Nechochwen

Azimuths to the Otherworld

Written by: EW on 06/03/2010 21:12:01

The US label Bindrune Recordings has suddenly been thrust into my consciousness with a collection of releases brought to life under the label's ethos of releasing "original works by artists not afraid to push the limits, and embrace the sometimes beautiful, often destructive side of music". Through listening to the brand new albums from Blood of the Black Owl, Celestiial and Nechochwen it is hard to disagree with such a statement for all three lie outside of normal genre conventions, thus aligning themselves more closely with the original template of black metal, from which they all derive varying levels of influence, than many more typical BM acts of today.

First up, Nechochwen. Of West Virginian descent and formed in 2005, the band is the creation of a man known also as Nechochwen, with "Azimuths to the Otherworld", his/their 2nd full length; a vast and emotional exploration of Native American Indian heritage built upon a tapestry of classical acoustic guitar interspersed with sporadic moments of earthy, heathen-istic pagan/black metal. If that sounds a bit daunting to you then fear not as it might just be worth your investigation anyway: for someone like me coming from my background of metal uber-fandom it is intriguing to hear the genre being stretched and manipulated with different influences to end up with a record which refuses to be categorised.

At 14 songs and 59 minutes long, "Azimuths..." is a demanding listen, and one possibly best broken up. Opener "Allumhammochwen: The Crossing" does not fully indicate the path yet trodden: spoken word and soft classical strumming lead into an enticing and approachable blackened metal spell touching on the sounds of Drudkh, Fen, Wolves in the Throne Room and old Ulver. This section resembles one of a relatively few moments in which Nechochwen spends concerted time in metal territories against the backdrop of brooding and natural acoustic guitar, but it does go to show his compositional awareness in doing so, a fact I sadly found lacking in Ironwood's very similarly styled album, ":Fire:Water:Ash:", of last year.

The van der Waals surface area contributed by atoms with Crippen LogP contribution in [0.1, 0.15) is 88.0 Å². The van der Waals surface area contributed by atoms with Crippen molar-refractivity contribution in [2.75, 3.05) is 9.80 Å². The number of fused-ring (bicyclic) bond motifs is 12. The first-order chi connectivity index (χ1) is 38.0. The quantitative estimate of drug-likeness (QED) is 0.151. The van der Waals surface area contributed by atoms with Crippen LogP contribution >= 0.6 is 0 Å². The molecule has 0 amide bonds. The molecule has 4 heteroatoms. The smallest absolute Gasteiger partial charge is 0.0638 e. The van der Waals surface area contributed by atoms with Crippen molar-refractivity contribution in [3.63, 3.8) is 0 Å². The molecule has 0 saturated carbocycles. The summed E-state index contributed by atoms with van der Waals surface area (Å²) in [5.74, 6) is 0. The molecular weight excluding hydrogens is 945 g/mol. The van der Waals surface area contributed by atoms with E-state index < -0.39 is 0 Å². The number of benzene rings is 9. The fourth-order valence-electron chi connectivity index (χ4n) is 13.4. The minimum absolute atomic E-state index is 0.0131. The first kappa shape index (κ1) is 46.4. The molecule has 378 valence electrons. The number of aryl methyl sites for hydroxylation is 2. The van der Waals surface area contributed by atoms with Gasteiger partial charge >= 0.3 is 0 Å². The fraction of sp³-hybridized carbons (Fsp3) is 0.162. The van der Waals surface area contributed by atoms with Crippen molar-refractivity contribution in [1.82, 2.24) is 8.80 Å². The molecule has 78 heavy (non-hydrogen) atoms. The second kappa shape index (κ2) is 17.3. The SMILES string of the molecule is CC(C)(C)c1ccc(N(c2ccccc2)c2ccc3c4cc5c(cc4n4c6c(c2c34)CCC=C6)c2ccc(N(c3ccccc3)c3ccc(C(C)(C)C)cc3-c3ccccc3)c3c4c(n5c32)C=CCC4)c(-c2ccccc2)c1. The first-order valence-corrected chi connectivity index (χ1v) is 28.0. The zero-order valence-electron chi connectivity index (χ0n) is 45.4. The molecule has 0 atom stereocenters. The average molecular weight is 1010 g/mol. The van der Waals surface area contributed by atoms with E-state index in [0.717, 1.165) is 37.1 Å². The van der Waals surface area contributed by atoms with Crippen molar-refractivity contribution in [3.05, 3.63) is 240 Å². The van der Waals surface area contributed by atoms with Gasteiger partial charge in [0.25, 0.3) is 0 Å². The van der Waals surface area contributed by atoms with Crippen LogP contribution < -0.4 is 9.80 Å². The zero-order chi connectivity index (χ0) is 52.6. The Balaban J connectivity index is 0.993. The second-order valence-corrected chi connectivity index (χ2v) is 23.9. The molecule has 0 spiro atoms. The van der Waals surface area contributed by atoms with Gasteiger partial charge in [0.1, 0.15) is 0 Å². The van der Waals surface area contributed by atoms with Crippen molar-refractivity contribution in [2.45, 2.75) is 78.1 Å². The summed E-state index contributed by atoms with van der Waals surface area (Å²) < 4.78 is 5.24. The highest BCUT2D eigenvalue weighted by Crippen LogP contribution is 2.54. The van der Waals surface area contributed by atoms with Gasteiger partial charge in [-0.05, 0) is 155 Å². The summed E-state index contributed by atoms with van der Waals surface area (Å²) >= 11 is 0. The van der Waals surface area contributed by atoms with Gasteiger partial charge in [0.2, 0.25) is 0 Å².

Referencing Opeth in an album so rich in acoustic and classic dynamics is virtually unavoidable, and though I would not label the Swedes a major influence on "Azimuths..." I would suggest fans of their older material in particular check out songs here like "Gissis Mikana" and "Red Ocher" as something they might strongly appreciate. In a nod to classic albums like "My Arms, Your Hearse", the excellent mix here allows the fragile, ethereal acoustics to sit nigh on perfectly against the harsher metal elements when they do appear, with "Confluence" a fine example of this. To anyone who knows my tastes they should not be surprised when I state my preference for the moments of greater vigour in songs like "Confluence" and "Four Effigies" which possesses a heaving doom metal core once it comes to full-blooded life.

"Azimuths to the Otherworld" is very much an album created for the joy of performing such music; not for meeting the needs of a defined audience. As such a grading becomes a little obtuse, but to assign one to this piece of art it needs to be said that there is great emotional depth to be found in these tomes, however recommending it whole-heartedly to a metal fanbase is difficult such is the sporadic use of metal dynamics within the classical template. Nevertheless, a highly interesting album that stands proudly different from anything else.

Download: Allumhammochwen: The Crossing, Graves Of Grandeur, Four Effigies
For The Fans Of: Drudkh, Ironwood, Wolves in the Throne Room
Listen: Myspace

Release date: 01.03.2010
Bindrune Recordings

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